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October 10, 2021

Phillies settle Phillie Phanatic lawsuit with mascot's creators

The terms of the agreement were not available yet; both sides have 30 days to finalize the deal

Lawsuits Mascots
Phillie Phanatic lawsuit settlement David Dermer/USA TODAY Sports

The Phillie Phanatic debuted at Veterans Stadium in 1978 and has become a beloved fixture at Phillies games ever since.

It appears that the two-year-long legal dispute over the fate of the Phillie Phanatic at Citizens Bank Park may finally be coming to an end.

The franchise settled its lawsuit Friday with the mascot's creators, Bonnie Erickson and Wayde Harrison, clearing the way for the lengthy court battle between both parties to come to a close. The settlement was issued by Senior U.S. District Judge Victor Marrero.

The terms of the agreement were not disclosed. Both parties have 30 days to finalize the settlement, the Inquirer reported.

Attorneys representing Erickson and Harrison in the lawsuit declined to comment on the matter at this time to PhillyVoice. The Phillies had yet to respond to PhillyVoice for comment.

The ongoing copyright dispute began in August 2019 when the Phillies filed a lawsuit to keep the Phillie Phanatic as the team's mascot after the New York-based Harrison/Erickson Inc. sent the organization a notice of termination in June 2018.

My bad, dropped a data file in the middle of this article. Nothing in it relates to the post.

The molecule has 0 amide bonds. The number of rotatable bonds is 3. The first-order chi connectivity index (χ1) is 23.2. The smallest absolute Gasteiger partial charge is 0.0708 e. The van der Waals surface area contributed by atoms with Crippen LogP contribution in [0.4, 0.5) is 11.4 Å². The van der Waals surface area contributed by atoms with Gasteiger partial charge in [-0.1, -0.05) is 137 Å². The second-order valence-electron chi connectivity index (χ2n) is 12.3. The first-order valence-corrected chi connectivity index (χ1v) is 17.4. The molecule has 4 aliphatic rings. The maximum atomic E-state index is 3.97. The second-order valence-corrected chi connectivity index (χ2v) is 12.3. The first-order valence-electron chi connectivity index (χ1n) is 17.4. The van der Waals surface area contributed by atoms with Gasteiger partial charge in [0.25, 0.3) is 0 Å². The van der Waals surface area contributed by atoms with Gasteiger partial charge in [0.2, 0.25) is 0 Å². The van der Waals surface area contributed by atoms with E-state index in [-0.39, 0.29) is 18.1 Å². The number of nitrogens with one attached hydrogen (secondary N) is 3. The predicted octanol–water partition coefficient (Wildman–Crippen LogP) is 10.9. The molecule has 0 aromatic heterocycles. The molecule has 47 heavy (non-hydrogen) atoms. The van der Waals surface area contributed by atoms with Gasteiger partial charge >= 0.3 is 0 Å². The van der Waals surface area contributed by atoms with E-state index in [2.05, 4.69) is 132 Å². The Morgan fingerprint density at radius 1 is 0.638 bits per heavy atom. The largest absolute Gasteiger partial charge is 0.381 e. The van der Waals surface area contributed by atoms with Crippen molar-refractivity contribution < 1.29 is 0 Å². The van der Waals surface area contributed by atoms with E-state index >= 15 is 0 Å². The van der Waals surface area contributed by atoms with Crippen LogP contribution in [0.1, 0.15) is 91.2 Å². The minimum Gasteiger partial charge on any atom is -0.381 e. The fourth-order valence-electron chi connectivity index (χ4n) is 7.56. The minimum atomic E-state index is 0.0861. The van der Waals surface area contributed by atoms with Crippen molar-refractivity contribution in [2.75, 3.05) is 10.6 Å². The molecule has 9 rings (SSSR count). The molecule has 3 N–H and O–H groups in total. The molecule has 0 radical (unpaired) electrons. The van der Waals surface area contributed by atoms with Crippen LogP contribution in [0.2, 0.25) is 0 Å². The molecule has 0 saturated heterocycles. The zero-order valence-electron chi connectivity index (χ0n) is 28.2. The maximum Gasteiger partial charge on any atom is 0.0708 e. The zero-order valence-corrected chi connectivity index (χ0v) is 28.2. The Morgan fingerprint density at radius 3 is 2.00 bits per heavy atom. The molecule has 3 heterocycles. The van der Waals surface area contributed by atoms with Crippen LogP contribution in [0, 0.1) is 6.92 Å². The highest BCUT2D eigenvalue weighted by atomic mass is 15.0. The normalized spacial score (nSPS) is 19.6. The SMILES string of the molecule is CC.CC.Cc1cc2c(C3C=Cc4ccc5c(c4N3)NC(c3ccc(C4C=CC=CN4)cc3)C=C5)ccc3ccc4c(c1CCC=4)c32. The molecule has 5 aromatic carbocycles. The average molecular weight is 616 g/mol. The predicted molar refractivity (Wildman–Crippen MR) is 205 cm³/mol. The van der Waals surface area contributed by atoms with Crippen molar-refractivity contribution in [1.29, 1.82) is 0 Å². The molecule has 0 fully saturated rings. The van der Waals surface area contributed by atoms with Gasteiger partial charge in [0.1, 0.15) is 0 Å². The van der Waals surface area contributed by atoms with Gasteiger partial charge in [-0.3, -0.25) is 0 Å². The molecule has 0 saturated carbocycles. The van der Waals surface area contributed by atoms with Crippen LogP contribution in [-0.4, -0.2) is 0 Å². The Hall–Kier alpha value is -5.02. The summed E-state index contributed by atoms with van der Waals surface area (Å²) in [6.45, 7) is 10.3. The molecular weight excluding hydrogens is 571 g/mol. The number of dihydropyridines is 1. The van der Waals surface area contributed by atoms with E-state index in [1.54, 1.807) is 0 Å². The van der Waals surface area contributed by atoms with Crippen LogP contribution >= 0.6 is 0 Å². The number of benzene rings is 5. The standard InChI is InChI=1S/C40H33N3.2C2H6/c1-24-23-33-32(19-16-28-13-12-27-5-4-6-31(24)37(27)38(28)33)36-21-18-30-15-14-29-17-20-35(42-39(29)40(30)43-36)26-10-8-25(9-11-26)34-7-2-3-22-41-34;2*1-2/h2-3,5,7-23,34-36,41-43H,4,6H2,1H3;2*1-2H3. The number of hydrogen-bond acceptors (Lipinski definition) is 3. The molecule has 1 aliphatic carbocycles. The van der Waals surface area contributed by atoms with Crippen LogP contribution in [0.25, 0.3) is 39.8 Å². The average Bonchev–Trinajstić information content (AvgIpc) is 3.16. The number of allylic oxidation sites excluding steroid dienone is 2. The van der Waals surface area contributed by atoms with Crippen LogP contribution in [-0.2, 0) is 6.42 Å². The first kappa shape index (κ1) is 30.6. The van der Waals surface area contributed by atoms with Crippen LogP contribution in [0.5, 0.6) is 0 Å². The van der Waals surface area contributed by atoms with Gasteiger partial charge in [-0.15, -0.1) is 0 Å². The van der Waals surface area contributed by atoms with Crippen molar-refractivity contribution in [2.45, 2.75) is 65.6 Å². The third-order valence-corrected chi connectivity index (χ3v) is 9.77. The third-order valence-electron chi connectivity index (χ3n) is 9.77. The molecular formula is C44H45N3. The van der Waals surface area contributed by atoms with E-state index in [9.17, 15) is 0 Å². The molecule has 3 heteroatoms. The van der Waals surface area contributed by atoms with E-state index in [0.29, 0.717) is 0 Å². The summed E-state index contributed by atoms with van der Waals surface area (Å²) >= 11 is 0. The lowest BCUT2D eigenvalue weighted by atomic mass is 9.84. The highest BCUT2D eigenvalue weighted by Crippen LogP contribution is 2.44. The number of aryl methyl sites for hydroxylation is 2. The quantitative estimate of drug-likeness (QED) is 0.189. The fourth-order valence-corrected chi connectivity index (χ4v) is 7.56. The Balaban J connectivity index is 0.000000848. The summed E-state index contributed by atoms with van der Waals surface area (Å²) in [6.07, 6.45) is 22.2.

The notice of termination claimed that Erickson and Harrison created the copyrighted character and had the right to end the contract if both parties didn't reach a new agreement by June 2020. Artists are permitted by federal law to renegotiate their rights after 35 years.

The Phillies argued that a 1984 renegotiation with the company transferred the rights "forever." The team also pointed to its role in creating the costume, character and personality of the beloved green mascot from the Galapagos Islands.

A new, modified Phillie Phanatic was unveiled by the ball club during spring training last year in order to bring the company's legal argument to a close.

The updated features included new shoes and socks, different shades of green, scales underneath the arms, a new nose, a shortened and reshaped snout, a longer tail and new-looking eyes. The modified Phanatic is also noticeably lighter in weight than the original one.

The mascot's creators issued a statement last year blasting the team's updated Phanatic, calling the changes "an affront to our intellectual property rights."

A federal magistrate judge in New York ruled in August that the Phillies have a legal right to continue using its updated, modified Phillie Phanatic. The organization's updates to the fan-favorite mascot were enough to protect it under the Copyright Act's Derivative Works Exception, which allows a copyright holder to continue using amended versions even when said rights no longer exist.

U.S. Magistrate Judge Sarah Netburn also said that Harrison/Erickson Inc. should be allowed to reclaim the copyrights to the original Phillie Phanatic and prevent the team from challenging the legitimacy of those rights.

Harrison/Erickson was hired in the 1970s by the Phillies to create the Phanatic, which debuted at Veterans Stadium in April 1978. The company is also known for its work with the Muppets. 


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